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Condition/Disorder Synonyms

  • Pulled hamstring

ICD-9-CM Code

  • 848.9 Unspecified site of sprain and strain

ICD-10-CM Code

  • T14.9 Dislocation, sprain, and strain of unspecified body region

Key Features


  • Stretch injury to biceps femoris or semimembranosus resulting in disruption of muscular or musculotendinous units

    • Grade I: mild

    • Grade II: moderate

    • Grader III: severe to complete tear or rupture

Essentials of Diagnosis

  • Diagnosis made with patient history and clinical findings or with imaging

  • Pain with resistance

  • Location of Lesion May Influence Prognosis

General Considerations

  • Mechanisms of injury1

    • Deceleration during swing phase while running

      • Typically occurs during high-speed running

      • Involves intramuscular tendon or aponeurosis of biceps femoris (long head), semitendinosus (secondary injury)

    • Excessive stretch while dancing or kicking

      • Typically during extreme hip flexion with full knee extension

      • Injury at proximal tendon of semimembranosus


  • Previous hamstring injury is a strong predictor of recurrence

  • Athletes in high-speed-demand sports (e.g., football, track, rugby, soccer)

  • Athletes in sports/competition involving kicking or extreme hip flexion and knee extension (e.g., dancing, water-skiing)

Clinical Findings

Signs and Symptoms

  • Acute-onset pain at proximal hamstring during high-speed running, often with audible pop, typically early or late in athletic event

  • Pain at ischial tuberosity with sitting

  • Decreased range of motion (ROM) in knee and hip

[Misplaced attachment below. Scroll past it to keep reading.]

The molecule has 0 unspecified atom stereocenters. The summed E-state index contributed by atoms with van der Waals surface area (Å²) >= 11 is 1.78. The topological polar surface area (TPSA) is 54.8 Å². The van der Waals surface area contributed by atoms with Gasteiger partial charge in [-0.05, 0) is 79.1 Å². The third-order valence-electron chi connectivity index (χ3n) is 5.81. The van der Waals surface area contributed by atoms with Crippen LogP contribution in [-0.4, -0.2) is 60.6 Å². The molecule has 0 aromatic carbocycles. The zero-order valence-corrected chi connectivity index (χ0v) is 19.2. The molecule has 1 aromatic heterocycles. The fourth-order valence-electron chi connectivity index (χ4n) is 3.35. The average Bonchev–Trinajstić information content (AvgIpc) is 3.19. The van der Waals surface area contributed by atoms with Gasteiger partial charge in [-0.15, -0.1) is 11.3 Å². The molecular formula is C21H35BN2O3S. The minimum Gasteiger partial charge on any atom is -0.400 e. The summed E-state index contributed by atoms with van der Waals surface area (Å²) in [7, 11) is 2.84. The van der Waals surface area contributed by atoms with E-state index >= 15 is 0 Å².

• Decreased strength with knee flexion and hip extension

  • Tenderness to palpation (possible palpable lesion) at proximal tendon or musculotendinous junction

  • Tenderness may occur along muscle belly proximal to ischial tuberosity

Functional Implications

  • Inability to run or sprint

  • Inability to sit without limitation from pain

  • Inability to flex hip with knee fully extended

Possible Contributing Causes

  • Previous history of hamstring injury

  • Explosion activity without proper warm-up

  • Muscle imbalance between quadriceps and hamstring

Differential Diagnosis

  • Adverse neural tension

  • Adductor muscle strain

  • Avulsion fractures at ischial tuberosity

  • Lumbar radiculopathy

  • Sacroiliac dysfunction

  • Sciatica

Means of Confirmation or Diagnosis


  • MRI for soft tissue

Findings and Interpretation

  • MRI can reveal area of fluid accumulation and location of lesion



  • NSAIDs

Medical Procedures

  • Surgery to repair grade-III strain or avulsion


  • To hospital for imaging (MRI)

  • Surgery (if grade-III strain)


  • Inability to run or sprint

  • Inability to sit without limitation from pain

  • Inability to flex hip with knee fully extended

Tests and Measures


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